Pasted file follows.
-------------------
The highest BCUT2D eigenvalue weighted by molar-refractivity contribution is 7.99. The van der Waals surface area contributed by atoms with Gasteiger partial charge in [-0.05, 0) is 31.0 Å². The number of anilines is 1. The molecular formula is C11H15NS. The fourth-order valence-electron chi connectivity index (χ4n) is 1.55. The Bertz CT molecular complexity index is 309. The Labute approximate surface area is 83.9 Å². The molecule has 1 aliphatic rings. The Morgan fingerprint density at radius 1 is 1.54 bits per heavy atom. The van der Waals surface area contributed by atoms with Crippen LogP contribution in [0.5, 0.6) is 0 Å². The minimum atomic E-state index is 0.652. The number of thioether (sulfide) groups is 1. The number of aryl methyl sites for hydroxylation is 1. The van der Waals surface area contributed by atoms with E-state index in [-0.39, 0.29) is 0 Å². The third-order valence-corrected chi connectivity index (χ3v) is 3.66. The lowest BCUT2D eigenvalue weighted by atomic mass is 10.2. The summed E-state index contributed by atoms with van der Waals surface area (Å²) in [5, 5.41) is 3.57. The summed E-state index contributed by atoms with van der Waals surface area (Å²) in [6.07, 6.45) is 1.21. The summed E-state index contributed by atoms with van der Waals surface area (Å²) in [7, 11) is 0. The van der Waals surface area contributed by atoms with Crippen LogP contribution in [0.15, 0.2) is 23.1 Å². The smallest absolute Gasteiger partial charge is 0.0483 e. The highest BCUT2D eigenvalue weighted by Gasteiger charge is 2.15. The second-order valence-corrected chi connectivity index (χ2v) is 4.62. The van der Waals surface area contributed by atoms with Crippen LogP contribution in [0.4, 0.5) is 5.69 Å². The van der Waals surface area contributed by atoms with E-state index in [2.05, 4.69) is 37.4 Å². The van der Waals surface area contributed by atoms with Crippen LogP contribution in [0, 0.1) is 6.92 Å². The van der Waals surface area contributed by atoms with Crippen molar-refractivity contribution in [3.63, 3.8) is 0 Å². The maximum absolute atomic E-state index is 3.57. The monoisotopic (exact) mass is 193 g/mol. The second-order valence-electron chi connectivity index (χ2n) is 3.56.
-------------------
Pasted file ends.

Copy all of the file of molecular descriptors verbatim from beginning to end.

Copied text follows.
The highest BCUT2D eigenvalue weighted by molar-refractivity contribution is 7.99. The van der Waals surface area contributed by atoms with Gasteiger partial charge in [-0.05, 0) is 31.0 Å². The number of anilines is 1. The molecular formula is C11H15NS. The fourth-order valence-electron chi connectivity index (χ4n) is 1.55. The Bertz CT molecular complexity index is 309. The Labute approximate surface area is 83.9 Å². The molecule has 1 aliphatic rings. The Morgan fingerprint density at radius 1 is 1.54 bits per heavy atom. The van der Waals surface area contributed by atoms with Crippen LogP contribution in [0.5, 0.6) is 0 Å². The minimum atomic E-state index is 0.652. The number of thioether (sulfide) groups is 1. The number of aryl methyl sites for hydroxylation is 1. The van der Waals surface area contributed by atoms with E-state index in [-0.39, 0.29) is 0 Å². The third-order valence-corrected chi connectivity index (χ3v) is 3.66. The lowest BCUT2D eigenvalue weighted by atomic mass is 10.2. The summed E-state index contributed by atoms with van der Waals surface area (Å²) in [5, 5.41) is 3.57. The summed E-state index contributed by atoms with van der Waals surface area (Å²) in [6.07, 6.45) is 1.21. The summed E-state index contributed by atoms with van der Waals surface area (Å²) in [7, 11) is 0. The van der Waals surface area contributed by atoms with Crippen LogP contribution in [0.15, 0.2) is 23.1 Å². The smallest absolute Gasteiger partial charge is 0.0483 e. The highest BCUT2D eigenvalue weighted by Gasteiger charge is 2.15. The second-order valence-corrected chi connectivity index (χ2v) is 4.62. The van der Waals surface area contributed by atoms with Crippen LogP contribution in [0.4, 0.5) is 5.69 Å². The van der Waals surface area contributed by atoms with E-state index in [2.05, 4.69) is 37.4 Å². The van der Waals surface area contributed by atoms with Crippen LogP contribution in [0, 0.1) is 6.92 Å². The van der Waals surface area contributed by atoms with Crippen molar-refractivity contribution in [3.63, 3.8) is 0 Å². The maximum absolute atomic E-state index is 3.57. The monoisotopic (exact) mass is 193 g/mol. The second-order valence-electron chi connectivity index (χ2n) is 3.56.